TODAY: Ukraine peace talks fail, fighting continues, European leaders call for immediate cease-fire; NATO in favour of boosting weapons supplies to Ukraine; economy to shrink by 3% this year, says Kremlin; Lukoil overtaking Rosneft as country’s primary oil giant; millions of library books destroyed in fire.
Peace talks held in Minsk over the weekend failed to find a resolution to the Ukraine crisis, with over 60 people killed following the collapse of discussion. The heads of France, Germany and Ukraine followed up by calling for an immediate cease-fire. NATO’s military commander supports the U.S. providing defensive weapons to Kiev, a position that has increasing high-level U.S. state backing, according to the New York Times. A number of opinion pieces over the weekend called for more stringent measures to protect Ukraine, including The Guardian, which argued for heavier sanctions and weapons supplies for Ukraine; the Wall Street Journal suggested that sanctions need to be expanded to hit Gazprom and President Vladimir Putin himself, arguing that a mere extension of current restrictions is not a suitable response to the latest developments in Ukraine. The Sunday Times said the West must pursue more aggressive measures if it wants to deter Russia from its goals: ‘Deterrence is the key.’ This Independent piece agreed, adding that Putin is a ‘psychopath’ with ‘a complete absence of empathy’.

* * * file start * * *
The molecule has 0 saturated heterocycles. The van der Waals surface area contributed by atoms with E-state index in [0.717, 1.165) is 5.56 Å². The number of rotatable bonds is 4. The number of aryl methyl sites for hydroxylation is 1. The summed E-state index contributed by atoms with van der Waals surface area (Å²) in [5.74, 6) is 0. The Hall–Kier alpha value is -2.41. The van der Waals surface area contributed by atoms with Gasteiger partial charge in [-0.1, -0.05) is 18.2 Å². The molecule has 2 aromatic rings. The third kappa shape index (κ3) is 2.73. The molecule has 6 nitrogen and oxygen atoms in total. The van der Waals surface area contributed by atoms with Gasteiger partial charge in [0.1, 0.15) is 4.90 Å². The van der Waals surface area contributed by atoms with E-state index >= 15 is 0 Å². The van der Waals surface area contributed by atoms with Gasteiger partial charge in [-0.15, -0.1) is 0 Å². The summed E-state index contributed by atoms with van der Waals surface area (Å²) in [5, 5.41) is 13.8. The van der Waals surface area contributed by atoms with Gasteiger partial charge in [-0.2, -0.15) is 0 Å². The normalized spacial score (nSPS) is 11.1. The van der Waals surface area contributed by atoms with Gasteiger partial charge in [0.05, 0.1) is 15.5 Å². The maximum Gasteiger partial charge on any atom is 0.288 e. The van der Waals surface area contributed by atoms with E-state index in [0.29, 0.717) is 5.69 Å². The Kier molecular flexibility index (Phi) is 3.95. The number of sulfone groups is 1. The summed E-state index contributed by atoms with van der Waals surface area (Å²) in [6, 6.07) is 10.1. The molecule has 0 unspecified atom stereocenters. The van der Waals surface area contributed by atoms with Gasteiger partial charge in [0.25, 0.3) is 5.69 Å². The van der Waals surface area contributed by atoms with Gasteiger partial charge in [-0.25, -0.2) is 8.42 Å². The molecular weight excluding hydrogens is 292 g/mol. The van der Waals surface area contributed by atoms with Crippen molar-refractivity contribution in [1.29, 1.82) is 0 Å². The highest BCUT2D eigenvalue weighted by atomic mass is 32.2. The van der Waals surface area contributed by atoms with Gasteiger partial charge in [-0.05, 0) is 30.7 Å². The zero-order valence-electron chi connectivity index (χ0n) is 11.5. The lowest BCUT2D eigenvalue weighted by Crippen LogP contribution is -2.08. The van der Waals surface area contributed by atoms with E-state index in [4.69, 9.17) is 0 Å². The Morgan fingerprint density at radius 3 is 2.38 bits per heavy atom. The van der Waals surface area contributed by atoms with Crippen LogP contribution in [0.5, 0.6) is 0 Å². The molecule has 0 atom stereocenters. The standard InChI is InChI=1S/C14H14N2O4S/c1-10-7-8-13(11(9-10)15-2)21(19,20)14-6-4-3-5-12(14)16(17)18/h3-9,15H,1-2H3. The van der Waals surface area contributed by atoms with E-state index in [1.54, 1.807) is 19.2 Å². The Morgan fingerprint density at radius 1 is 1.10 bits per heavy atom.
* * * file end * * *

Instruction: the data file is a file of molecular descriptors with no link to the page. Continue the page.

The economy ministry anticipates that Russia’s economy will shrink by 3% this year. The Central Bank cut its main interest rate by two points to 15% last week in an unexpected move. The price of vodka has been cut by 16% in a bid to keep black market alcohol under control during current economic hardships. State-run oil giant Rosneft may be overtaken by Lukoil, which had a bigger market value than its competitor this week for the first time in 9 years. Rosneft also announced that it would not be able to resume drilling in the Kara Sea this year due to Western sanctions interfering in its ability to cooperate with ExxonMobil.
A fire at one of Moscow’s largest libraries saw millions of books destroyed. Russia’s possible exit from the Council of Europe could allow it to reinstate the death penalty, as the majority of its citizens are currently calling for.
PHOTO: Russian opposition activist and anti-corruption crusader Alexei Navalny addresses his party members in Moscow, Russia, Sunday, Feb. 1, 2015. Letters in Cyrillic at the background read: Party of Progress. (AP Photo/ Anton Belitskiy)